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Slain Pa. police chief ‘fought for his life’ and inflicted lasting damage on killer, official says

Police work outside the home of Lillian Webb, wife of fugitive Donald Eugene Webb, in Dartmouth earlier this month. AP

A Saxonburg, Pa. police chief who was killed in 1980 by a career criminal “fought for his life’’ during the deadly encounter, inflicting damage that kept the fugitive in pain until he died nearly 20 years later and his wife buried him in their Dartmouth backyard, an official said this week.

Investigators have learned Chief Gregory Adams, fatally shot during a traffic stop in Saxonburg in December 1980, broke the leg of the gunman, Donald Eugene Webb, and tore off his lower lip, Butler, Pa. County District Attorney Richard A. Goldinger told reporters Thursday.

Goldinger said during a news conference Thursdsay that Adams “kicked [Webb] in the skirmish in some way that broke Donald Webb’s leg, to the extent that it was a compound fracture, which is why there was blood found in the investigation that we have been able to link to Donald Webb.’’


The injury forced Webb to seek treatment in a Wareham hospital for several weeks under an alias after he fled Pennsylvania, according to court records and Goldinger.

“His ankle ended up fusing,’’ Goldinger said of Webb. “He had to walk with a cane for the remainder of his life. We also know that, and we don’t know how, but we know that Donald Webb lost his lower lip in the skirmish. So in some way Chief Adams caused Donald Webb to lose his lower lip, and he suffered that permanent disfigurement for the rest of his life.’’

Goldinger said that although Webb, whose remains were dug up last week from the yard of his former wife’s home in Dartmouth, managed to evade capture until he died, his physical suffering was a punishment of sorts.

“Donald Webb, because of this, lived in seclusion for the remainder of his life, in permanent pain, with permanent disfigurement,’’ Goldinger said. “So if there was any justice in 37 years, Chief Adams actually delivered the justice himself. And he caused Donald Webb every day of his life, the rest of his life as he took a step, to think about what Chief Adams had done to him in that fight.’’


Court records show that after Adams’s slaying, Webb lived with his wife, Lillian, first in New Bedford and then in Dartmouth. He suffered his first stroke in the late 1990s and told Lillian Webb to prepare a grave for him in their backyard, a search warrant affidavit said.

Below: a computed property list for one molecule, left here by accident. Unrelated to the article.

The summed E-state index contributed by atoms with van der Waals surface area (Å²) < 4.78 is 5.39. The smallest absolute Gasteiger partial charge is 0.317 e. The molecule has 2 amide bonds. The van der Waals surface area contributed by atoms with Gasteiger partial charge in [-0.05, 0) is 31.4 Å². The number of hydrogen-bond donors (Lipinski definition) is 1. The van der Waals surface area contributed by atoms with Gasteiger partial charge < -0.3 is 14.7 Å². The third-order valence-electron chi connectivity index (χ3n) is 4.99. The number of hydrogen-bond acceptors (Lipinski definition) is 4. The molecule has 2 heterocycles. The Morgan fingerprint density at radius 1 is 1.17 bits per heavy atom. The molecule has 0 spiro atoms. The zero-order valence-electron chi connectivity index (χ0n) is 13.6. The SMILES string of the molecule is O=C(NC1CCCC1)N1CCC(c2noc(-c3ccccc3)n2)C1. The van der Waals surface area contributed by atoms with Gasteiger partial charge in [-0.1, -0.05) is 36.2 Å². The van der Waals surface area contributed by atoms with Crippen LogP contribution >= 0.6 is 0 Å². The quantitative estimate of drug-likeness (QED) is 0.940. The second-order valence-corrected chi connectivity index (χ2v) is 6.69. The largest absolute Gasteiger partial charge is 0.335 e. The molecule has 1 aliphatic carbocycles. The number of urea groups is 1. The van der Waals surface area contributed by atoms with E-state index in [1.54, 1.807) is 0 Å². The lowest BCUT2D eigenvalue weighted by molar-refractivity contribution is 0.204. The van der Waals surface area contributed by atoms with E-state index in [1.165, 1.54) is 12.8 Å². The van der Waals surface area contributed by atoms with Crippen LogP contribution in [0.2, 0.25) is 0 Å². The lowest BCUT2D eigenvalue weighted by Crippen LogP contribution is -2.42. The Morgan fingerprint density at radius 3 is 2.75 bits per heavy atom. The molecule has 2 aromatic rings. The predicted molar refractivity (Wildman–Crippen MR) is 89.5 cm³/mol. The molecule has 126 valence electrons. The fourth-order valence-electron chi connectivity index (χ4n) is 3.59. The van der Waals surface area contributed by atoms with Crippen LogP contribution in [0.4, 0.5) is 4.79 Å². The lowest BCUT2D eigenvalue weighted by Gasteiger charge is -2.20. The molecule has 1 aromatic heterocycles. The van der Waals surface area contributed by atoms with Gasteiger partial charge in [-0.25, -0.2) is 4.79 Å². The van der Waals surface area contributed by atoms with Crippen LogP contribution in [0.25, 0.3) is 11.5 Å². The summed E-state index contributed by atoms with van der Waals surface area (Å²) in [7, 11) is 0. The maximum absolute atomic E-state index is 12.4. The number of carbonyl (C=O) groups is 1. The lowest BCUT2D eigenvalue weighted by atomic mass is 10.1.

Lillian Webb did as she was instructed and then buried her husband in the yard after he died from a second stroke on Dec. 30, 1999, according to legal filings and Goldinger.

A warrant affidavit said Donald Webb died in 1997, but the prosecutor provided the more precise date at Thursday’s briefing.

Lillian Webb officially divorced Donald Webb in 2005, as he lay dead in her yard and remained on the FBI’s Ten Most Wanted Fugitives list. She disclosed the location of his remains to investigators in exchange for immunity from state criminal charges in Pennsylvania and Massachusetts.

Goldinger noted Thursday that Lillian Webb does not have immunity from federal prosecution. Neither Lillian Webb, 83, nor her lawyer have responded to requests for comment.

Donald Webb was a career criminal who, at the time of Adams’s murder, was wanted for robbery in New York. Webb, who authorities said had ties to the Patriarca crime family in Providence, was believed to be casing stores to rob in Pennsylvania when he killed Adams.


Federal prosecutors have not said whether they will seek charges against Lillian Webb for harboring her fugitive husband.

If they do pursue charges, the case would bear similarities to that of Catherine Greig, who is currently serving a federal prison sentence for harboring her longtime boyfriend, the South Boston gangster James “Whitey’’ Bulger, during his years on the lam before his capture in 2011.

A spokeswoman for the US Attorney’s office in Massachusetts declined to comment on Lillian Webb on Friday.